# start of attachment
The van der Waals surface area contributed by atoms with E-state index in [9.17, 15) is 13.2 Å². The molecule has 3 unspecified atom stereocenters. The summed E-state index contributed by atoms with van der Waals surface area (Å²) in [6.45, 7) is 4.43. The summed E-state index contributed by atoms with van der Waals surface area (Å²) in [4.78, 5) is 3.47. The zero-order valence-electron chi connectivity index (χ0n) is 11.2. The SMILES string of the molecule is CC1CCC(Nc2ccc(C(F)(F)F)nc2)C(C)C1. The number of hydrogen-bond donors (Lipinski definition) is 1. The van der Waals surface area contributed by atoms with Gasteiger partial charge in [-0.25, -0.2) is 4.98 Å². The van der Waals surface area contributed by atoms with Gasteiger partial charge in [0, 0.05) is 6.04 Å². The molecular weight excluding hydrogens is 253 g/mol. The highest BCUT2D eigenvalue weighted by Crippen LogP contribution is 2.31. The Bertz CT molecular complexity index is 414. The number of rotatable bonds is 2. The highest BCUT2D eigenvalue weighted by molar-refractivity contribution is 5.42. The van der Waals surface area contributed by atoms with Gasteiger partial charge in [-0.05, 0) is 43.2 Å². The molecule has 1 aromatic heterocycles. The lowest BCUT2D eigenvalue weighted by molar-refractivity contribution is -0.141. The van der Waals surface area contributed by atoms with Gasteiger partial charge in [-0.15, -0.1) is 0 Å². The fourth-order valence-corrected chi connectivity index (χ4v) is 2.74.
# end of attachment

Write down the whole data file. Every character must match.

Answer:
The van der Waals surface area contributed by atoms with E-state index in [9.17, 15) is 13.2 Å². The molecule has 3 unspecified atom stereocenters. The summed E-state index contributed by atoms with van der Waals surface area (Å²) in [6.45, 7) is 4.43. The summed E-state index contributed by atoms with van der Waals surface area (Å²) in [4.78, 5) is 3.47. The zero-order valence-electron chi connectivity index (χ0n) is 11.2. The SMILES string of the molecule is CC1CCC(Nc2ccc(C(F)(F)F)nc2)C(C)C1. The number of hydrogen-bond donors (Lipinski definition) is 1. The van der Waals surface area contributed by atoms with Gasteiger partial charge in [-0.25, -0.2) is 4.98 Å². The van der Waals surface area contributed by atoms with Gasteiger partial charge in [0, 0.05) is 6.04 Å². The molecular weight excluding hydrogens is 253 g/mol. The highest BCUT2D eigenvalue weighted by Crippen LogP contribution is 2.31. The Bertz CT molecular complexity index is 414. The number of rotatable bonds is 2. The highest BCUT2D eigenvalue weighted by molar-refractivity contribution is 5.42. The van der Waals surface area contributed by atoms with Gasteiger partial charge in [-0.05, 0) is 43.2 Å². The molecule has 1 aromatic heterocycles. The lowest BCUT2D eigenvalue weighted by molar-refractivity contribution is -0.141. The van der Waals surface area contributed by atoms with Gasteiger partial charge in [-0.15, -0.1) is 0 Å². The fourth-order valence-corrected chi connectivity index (χ4v) is 2.74.